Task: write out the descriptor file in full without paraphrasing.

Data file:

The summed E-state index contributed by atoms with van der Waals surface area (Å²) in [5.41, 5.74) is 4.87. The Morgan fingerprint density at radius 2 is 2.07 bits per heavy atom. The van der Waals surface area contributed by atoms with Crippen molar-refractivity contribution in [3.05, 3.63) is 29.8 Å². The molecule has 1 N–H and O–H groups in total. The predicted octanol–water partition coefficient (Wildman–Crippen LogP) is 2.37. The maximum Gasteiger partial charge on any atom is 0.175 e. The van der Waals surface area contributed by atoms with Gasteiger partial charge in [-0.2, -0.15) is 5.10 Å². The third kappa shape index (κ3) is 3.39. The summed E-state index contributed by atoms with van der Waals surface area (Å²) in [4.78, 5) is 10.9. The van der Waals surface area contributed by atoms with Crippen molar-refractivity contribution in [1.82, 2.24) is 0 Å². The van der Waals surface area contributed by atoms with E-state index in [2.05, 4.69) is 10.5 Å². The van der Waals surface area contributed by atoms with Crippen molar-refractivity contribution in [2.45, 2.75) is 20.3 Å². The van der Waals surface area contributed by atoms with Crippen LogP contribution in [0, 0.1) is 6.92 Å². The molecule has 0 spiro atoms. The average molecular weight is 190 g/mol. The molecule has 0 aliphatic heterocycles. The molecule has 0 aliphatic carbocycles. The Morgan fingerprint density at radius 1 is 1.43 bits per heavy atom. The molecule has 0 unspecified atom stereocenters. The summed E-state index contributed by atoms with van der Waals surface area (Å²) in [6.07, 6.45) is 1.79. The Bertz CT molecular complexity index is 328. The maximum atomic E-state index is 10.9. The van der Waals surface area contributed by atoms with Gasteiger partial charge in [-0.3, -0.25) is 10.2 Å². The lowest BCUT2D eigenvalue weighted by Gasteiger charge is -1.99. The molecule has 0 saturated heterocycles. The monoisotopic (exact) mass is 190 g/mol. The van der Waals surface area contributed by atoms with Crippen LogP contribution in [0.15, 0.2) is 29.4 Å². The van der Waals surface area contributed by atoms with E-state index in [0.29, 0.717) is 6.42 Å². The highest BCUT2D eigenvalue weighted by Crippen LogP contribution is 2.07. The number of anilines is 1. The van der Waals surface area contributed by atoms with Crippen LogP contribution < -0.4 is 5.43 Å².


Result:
The summed E-state index contributed by atoms with van der Waals surface area (Å²) in [5.41, 5.74) is 4.87. The Morgan fingerprint density at radius 2 is 2.07 bits per heavy atom. The van der Waals surface area contributed by atoms with Crippen molar-refractivity contribution in [3.05, 3.63) is 29.8 Å². The molecule has 1 N–H and O–H groups in total. The predicted octanol–water partition coefficient (Wildman–Crippen LogP) is 2.37. The maximum Gasteiger partial charge on any atom is 0.175 e. The van der Waals surface area contributed by atoms with Gasteiger partial charge in [-0.2, -0.15) is 5.10 Å². The third kappa shape index (κ3) is 3.39. The summed E-state index contributed by atoms with van der Waals surface area (Å²) in [4.78, 5) is 10.9. The van der Waals surface area contributed by atoms with Crippen molar-refractivity contribution in [1.82, 2.24) is 0 Å². The van der Waals surface area contributed by atoms with E-state index in [2.05, 4.69) is 10.5 Å². The van der Waals surface area contributed by atoms with Crippen molar-refractivity contribution in [2.45, 2.75) is 20.3 Å². The van der Waals surface area contributed by atoms with Crippen LogP contribution in [0, 0.1) is 6.92 Å². The molecule has 0 spiro atoms. The average molecular weight is 190 g/mol. The molecule has 0 aliphatic heterocycles. The molecule has 0 aliphatic carbocycles. The Morgan fingerprint density at radius 1 is 1.43 bits per heavy atom. The molecule has 0 unspecified atom stereocenters. The summed E-state index contributed by atoms with van der Waals surface area (Å²) in [6.07, 6.45) is 1.79. The Bertz CT molecular complexity index is 328. The maximum atomic E-state index is 10.9. The van der Waals surface area contributed by atoms with Gasteiger partial charge in [-0.3, -0.25) is 10.2 Å². The lowest BCUT2D eigenvalue weighted by Gasteiger charge is -1.99. The molecule has 0 saturated heterocycles. The monoisotopic (exact) mass is 190 g/mol. The van der Waals surface area contributed by atoms with Crippen LogP contribution in [0.15, 0.2) is 29.4 Å². The van der Waals surface area contributed by atoms with E-state index in [0.29, 0.717) is 6.42 Å². The highest BCUT2D eigenvalue weighted by Crippen LogP contribution is 2.07. The number of anilines is 1. The van der Waals surface area contributed by atoms with Crippen LogP contribution < -0.4 is 5.43 Å².